Friday morning federal headlines - Feb. 10, 2012

Friday - 2/10/2012, 8:41am EST

The Morning Federal Newscast is a daily compilation of the stories you hear Federal Drive host Tom Temin discuss throughout the show each day. The Newscast is designed to give FederalNewsRadio.com users more information about the stories you hear on the air.

  • A prestigious federal fellowship program is in hot water after sending acceptance emails to 300 people who were rejected from the program. The highly competitive Presidential Management Fellows program grooms future leaders for government agencies like the State Department, NASA and the Pentagon. The error was first reported by FoxNews when angry candidates reached out. The program blames the mistake on an administrative error. Angela Bailey, the Office of Personnel Management's associate director of employee services, says officials moved quickly once they realized their mistake and sent a follow up email correcting the mistake. That didn't stop some candidates from turning to the program's Facebook page to vent. (FoxNews)

  • Small businesses in 34 industries can earn more money and still be considered small by the government for a bit longer. The Small Business Administration increased the size standards for a majority of the small businesses. In a final rule published in today's federal register, SBA listed the new revenue limits. For instance, small businesses providing administrative management and consulting services now can have revenues that average $14 million over three years. The old size standard was $7 million. The SBA also increased the size standard for technology companies, up to $25.5 million, from $25 million. SBA says more than 8,000 new firms are now eligible to compete for federal contracts as small businesses under the new size standards. (GPO)

  • The Postal Service is telling lawmakers it is running dangerously low on cash. USPS released its financial results for the first quarter of 2012 yesterday, posting a $3.3 billion loss. Leaders blame rising healthcare costs for retirees and the continued decline of first-class mail revenue. USPS says $21 billion out of its $25 billion in net losses over the past five years have stemmed from the legal requirement to prefund retiree health benefits. One measure under debate in the Senate would refund some of the money that the Postal Service has prepaid to the federal pension system and allow the agency to restructure future payments. (Federal News Radio)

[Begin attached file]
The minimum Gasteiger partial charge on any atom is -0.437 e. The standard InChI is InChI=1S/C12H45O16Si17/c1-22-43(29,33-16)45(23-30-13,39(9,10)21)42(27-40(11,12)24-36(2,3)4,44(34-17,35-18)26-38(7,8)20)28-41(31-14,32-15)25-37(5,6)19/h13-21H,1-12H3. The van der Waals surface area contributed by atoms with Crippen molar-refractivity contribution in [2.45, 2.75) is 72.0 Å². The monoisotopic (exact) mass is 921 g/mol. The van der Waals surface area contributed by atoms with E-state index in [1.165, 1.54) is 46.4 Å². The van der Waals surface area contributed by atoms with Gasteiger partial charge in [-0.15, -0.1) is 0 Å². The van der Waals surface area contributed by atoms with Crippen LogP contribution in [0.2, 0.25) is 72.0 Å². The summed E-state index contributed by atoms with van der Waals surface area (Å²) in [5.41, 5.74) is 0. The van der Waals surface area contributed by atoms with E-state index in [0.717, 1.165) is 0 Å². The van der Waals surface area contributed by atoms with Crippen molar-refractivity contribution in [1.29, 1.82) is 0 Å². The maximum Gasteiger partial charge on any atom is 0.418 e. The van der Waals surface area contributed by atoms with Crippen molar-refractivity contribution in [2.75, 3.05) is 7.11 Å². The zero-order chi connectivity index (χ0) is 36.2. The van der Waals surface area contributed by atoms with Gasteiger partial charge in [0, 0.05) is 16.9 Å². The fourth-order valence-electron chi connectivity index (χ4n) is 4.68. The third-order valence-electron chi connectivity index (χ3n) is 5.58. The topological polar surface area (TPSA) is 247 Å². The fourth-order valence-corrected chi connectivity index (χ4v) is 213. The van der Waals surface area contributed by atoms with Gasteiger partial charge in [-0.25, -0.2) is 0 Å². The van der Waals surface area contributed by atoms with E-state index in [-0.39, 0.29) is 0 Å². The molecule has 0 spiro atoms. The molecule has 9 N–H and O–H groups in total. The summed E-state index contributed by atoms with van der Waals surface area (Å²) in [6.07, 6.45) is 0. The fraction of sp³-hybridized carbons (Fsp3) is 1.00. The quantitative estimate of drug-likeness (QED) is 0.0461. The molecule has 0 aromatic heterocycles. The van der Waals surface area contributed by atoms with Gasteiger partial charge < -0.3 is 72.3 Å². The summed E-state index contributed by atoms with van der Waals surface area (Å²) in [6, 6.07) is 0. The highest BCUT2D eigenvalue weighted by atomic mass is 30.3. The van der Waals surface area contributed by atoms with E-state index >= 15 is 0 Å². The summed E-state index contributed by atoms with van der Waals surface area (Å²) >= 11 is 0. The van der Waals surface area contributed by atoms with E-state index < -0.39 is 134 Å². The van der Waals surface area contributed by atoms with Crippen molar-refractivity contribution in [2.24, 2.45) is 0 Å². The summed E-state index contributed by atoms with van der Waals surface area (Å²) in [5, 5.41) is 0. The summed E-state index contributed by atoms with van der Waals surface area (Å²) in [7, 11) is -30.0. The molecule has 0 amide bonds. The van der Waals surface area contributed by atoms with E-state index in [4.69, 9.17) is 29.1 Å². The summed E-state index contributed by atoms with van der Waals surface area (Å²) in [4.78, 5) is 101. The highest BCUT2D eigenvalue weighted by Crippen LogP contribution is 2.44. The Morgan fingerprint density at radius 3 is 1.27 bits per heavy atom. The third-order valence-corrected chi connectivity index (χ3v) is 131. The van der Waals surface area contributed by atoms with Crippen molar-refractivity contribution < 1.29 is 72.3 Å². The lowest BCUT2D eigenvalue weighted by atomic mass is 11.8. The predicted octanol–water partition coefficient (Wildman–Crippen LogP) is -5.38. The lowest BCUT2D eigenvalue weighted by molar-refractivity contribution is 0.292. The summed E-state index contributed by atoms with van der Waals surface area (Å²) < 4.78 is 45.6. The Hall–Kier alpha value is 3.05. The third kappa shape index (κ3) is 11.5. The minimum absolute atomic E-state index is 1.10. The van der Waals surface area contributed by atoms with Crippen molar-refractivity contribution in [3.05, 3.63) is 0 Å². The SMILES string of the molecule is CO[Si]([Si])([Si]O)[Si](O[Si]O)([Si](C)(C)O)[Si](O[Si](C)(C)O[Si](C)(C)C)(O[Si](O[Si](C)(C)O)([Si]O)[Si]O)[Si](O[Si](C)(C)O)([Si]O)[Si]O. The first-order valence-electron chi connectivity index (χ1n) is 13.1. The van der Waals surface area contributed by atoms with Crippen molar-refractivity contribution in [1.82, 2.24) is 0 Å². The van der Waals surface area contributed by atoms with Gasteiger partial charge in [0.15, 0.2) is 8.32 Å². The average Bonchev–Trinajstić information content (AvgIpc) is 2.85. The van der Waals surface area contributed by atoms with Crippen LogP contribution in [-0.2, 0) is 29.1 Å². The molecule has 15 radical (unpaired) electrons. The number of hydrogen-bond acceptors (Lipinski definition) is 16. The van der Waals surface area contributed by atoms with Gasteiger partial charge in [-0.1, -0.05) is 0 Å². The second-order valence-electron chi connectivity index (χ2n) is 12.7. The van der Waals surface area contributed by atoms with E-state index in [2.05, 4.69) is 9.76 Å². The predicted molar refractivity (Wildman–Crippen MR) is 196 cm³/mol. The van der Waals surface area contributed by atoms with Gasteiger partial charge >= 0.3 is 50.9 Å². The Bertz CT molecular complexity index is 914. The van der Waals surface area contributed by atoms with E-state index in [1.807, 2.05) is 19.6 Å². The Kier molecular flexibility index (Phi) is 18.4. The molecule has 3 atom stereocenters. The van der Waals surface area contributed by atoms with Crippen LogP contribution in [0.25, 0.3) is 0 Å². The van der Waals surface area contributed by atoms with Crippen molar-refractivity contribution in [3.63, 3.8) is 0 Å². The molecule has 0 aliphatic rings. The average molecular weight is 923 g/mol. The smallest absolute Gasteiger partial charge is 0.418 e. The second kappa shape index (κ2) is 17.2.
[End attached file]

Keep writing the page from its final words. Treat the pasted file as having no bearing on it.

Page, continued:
• Employees at the Government Accountability Office have voted to form the federal government's newest union. About 2,000 GAO support staff voted overwhelmingly yesterday to be represented by International Federation of Professional and Technical Engineers. GAO analysts voted to form their own collective bargaining unit under IFPTE in 2010. The new union includes accountants, executive assistants, human capital specialists, IT specialists, librarians, paralegals and other professional staff. (GAO)

  • The Internal Revenue Service has agreed to settle a whistleblower claim by one of its economists. The Office of Special Counsel says the San Jose, Calif.-based employee was suspended for two weeks without pay when he notified the IRS inspector general about what he saw as gross mismanagement of an IRS contractor. OSC determined the suspension violated Charles Adelberg's First Amendment rights and the Whistleblower Protection act. The IRS disagreed, but agreed to settle. Neither side is discussing the terms of the settlement. (OSC)

  • The federal push toward plain language is making its way into the Obama Administration's health care reform law. The Departments of Health and Human Services, Labor and Treasury published final regulations yesterday that will require insurers to give their customers a short, easy to understand summary of what their plans cover. The new explanations will become available this September. Insurers will also have to provide a glossary of terms used in health insurance coverage, like "deductible" and "co-payment." (HHS)

  • House Democrats are renewing their push for a campaign finance overhaul. Rep. Chris Van Hollen (R-Md.) has reintroduced to DISCLOSE 2012 Act. It would require outside groups running campaign ads — including federal contractors and lobbyists — to identify themselves and their top contributors. It would also impose new reporting requirements on Super PACs. The bill is in direct response to a 2010 Supreme Court ruling that removed limits on corporate and union spending in elections. A similar bill died in the House last year. (Federal News Radio)

  • With all the attention being paid to federal employee retirement benefits, the government's liability to contractors' pensions is growing. That according to a new report by the non-partisan Citizens Against Government Waste, said MarketWatch. The non-profit builds on the work by the Government Accountability Office that found the Energy Department is on the hook for almost $37 billion over the next 10 years to fund company pension plans. Citizens Against Government Waste says many vendors sponsor defined benefit pension plans for their employees. The groups say company officials control not only the level of benefits offered, but also the strategies used for investing. And since many cost-plus federal contracts include clauses that ensure these pension plans are fully funded even if the plans' investment benchmarks are not met, Citizens says agencies bear the investment risks associated with pension fund investment decisions made by the company. Separately, Sens. Carl Levin (D-Mich.) and John McCain (R-Ariz.) requested GAO to analyze the Defense Department's retirement liabilities. (MarketWatch)
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